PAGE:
See all those languages up there? We translate Global Voices stories to make the world's citizen media available to everyone.

Learn more about Lingua Translation  »

Oiwan Lam · June, 2016

a media activist, researcher and educator currently based in Hong Kong. my chinese writings are in inmediahk.net and my twitter account is @oiwan.

Email Oiwan Lam

Latest posts by Oiwan Lam from June, 2016

23 June 2016

Founder of Protest Reporting Outlet Goes Missing in China

Global Voices Advocacy

Lu Yuyu has been missing since June 15. Yuyu has been reporting news of mass demonstrations in China via his platform "Not in the News" since 2013.

Chinese Village Leader Who Planned to Protest Land Seizures Suddenly Confesses to Corruption. Suspicious?

"'Anti-corruption' is such a useful word. It can be used to attack your political opponent and to incriminate the people's hero."

17 June 2016

Local Chinese Officials Promise They Won't Let the Yulin Dog Meat Festival Happen This Year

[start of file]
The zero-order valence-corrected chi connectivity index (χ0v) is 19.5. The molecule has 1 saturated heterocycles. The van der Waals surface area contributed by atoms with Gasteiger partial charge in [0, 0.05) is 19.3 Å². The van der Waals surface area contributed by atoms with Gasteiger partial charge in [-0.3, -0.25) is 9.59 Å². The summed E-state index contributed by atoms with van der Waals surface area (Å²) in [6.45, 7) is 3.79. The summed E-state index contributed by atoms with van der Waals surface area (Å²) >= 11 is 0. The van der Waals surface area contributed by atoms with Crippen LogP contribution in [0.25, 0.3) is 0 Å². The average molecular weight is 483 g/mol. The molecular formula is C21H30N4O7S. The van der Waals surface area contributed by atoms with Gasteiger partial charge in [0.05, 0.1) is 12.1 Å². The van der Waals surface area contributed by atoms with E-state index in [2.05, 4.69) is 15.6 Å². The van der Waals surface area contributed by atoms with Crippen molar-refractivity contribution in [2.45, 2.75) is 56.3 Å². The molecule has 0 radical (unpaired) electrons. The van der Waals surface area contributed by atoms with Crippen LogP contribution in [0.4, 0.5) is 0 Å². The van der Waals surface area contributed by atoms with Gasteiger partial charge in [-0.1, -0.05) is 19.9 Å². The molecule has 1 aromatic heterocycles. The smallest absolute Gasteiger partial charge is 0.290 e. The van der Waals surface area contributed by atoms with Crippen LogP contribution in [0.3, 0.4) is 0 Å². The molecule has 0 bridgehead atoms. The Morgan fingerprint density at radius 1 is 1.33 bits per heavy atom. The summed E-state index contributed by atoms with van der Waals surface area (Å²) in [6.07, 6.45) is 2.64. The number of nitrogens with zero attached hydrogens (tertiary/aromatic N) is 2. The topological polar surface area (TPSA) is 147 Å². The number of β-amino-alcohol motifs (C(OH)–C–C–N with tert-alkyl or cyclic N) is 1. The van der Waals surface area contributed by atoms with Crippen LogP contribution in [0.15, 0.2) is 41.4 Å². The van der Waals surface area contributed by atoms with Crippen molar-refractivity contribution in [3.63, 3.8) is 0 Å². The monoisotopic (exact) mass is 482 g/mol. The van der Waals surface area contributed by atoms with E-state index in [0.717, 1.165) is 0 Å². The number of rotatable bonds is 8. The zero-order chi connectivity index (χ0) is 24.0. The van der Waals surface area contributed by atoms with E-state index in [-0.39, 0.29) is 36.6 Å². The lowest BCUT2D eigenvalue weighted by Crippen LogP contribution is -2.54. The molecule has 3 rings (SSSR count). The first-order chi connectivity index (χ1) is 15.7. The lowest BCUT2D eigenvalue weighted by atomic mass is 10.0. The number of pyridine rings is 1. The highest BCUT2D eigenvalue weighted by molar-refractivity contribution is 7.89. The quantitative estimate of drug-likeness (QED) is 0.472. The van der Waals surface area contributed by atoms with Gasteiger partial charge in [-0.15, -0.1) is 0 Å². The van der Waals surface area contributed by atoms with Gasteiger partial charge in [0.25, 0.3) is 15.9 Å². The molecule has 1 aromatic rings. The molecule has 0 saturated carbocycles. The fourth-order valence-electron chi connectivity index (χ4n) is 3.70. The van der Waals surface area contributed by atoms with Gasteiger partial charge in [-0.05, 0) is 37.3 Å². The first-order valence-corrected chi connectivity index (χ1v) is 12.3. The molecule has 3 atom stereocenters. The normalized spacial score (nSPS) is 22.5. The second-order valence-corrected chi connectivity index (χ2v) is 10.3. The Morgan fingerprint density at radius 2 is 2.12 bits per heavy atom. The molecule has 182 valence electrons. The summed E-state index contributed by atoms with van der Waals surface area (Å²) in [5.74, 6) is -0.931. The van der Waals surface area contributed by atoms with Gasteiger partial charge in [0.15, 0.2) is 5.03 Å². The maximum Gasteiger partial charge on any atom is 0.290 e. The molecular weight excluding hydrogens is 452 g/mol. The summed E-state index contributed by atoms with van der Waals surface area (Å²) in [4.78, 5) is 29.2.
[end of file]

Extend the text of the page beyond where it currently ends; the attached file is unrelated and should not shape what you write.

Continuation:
"Being humane to animals is not a western value. China has had laws against animal abuse since the Qing Dynasty."

15 June 2016

What Can China Do to Stop the ‘Epidemic’ of Suicides Among Government Officials?

Some say tougher anti-graft measures are necessary. Others think judicial independence could make a difference.

12 June 2016

What Sparked the Yan Zhou Unrest? China's Information Deficit in the Spotlight

"The kidnapper becomes the good fellow who tried to stop a fight [...] Who are the blind ones? People from Yan Zhou or state-owned media?"

7 June 2016

Lancôme Cancels Concert With Hong Kong Pro-Democracy Singer After Pressure From China

"When a company, out of commercial considerations, decides to practice excessive self-censorship, that also generates fear in the community and encourages tyranny's unreasonable behavior."

1 June 2016

China Mandates State-Private Management Model to Censor the Internet

China recently introduced a new policy intended to regulate live-streaming platforms. According to business magazine Caixin's report, authorities will soon require popular video streaming platforms to sell between 1 and 10 percent...

Why Some Chinese Fail to See Racism in Qiaobi's Viral Detergent Commercial

"The Chinese want to be equal with white people, but like white people, they have to achieve their status by standing on top of black people."

Receive great stories from around the world directly in your inbox.

Sign up to receive the best of Global Voices
* = required field
Email Frequency



No thanks, show me the site